Surging economic growth in many emerging economies is increasing global competition for resources and the burden on natural systems. The European Environment Agency (EEA) is analysing these changes and their implications for Europe’s environment in an updated assessment of 'global megatrends'.
Meeting European demands for food, water, energy and housing exerts major pressures on the environment, indirectly affecting human health and well-being. To reduce the impact of Europe's resource use, a new assessment from the European Environment Agency (EEA) reflects on integrating different policy areas and improved spatial planning.
Flat-fee water charges are still common in parts of Europe. Such schemes, where users pay a fee regardless of the volume used, do not encourage efficient behaviour, either in households or agriculture, according to a new report from the European Environment Agency (EEA).
European Union legislation has established more than 130 separate environmental targets and objectives to be met between 2010 and 2050. Together, these can provide useful milestones supporting Europe’s transition towards a ‘green economy’, according to a report published by the European Environment Agency (EEA).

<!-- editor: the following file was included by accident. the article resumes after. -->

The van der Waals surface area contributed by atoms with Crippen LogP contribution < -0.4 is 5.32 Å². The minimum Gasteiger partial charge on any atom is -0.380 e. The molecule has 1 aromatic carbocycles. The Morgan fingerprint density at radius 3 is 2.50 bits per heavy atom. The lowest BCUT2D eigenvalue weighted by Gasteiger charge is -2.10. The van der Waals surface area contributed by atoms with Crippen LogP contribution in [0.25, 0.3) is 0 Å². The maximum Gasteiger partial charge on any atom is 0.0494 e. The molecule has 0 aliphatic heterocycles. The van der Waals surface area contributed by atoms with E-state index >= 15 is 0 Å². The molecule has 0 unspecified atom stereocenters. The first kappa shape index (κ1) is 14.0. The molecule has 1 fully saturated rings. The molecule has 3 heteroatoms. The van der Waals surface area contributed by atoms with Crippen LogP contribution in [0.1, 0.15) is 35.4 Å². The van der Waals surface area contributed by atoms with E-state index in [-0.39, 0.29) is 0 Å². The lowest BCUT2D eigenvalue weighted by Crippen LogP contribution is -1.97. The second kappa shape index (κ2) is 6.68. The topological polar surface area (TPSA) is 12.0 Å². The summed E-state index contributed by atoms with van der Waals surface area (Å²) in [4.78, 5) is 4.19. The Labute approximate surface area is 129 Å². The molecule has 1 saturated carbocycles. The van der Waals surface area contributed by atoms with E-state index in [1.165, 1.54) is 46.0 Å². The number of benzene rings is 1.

The European Environment Agency (EEA) is launching a new competition for artistic depictions of waste in Europe. Each European generates approximately half a tonne of household waste on average. A lot of this so-called waste is actually a useful resource, but only two fifths is recycled, according to a recent analysis.
Increasing some tax rates and removing subsidies on environmentally harmful products and services can boost economic growth if the revenue generated is then used to relieve the tax burden on employment and investment.
At last week’s Earth Summit in Rio de Janeiro, delegates did not agree to any ambitious treaties or deadlines for dealing with pressing issues such as climate change, food and water scarcity. However, there were many positive signs for the future global environment.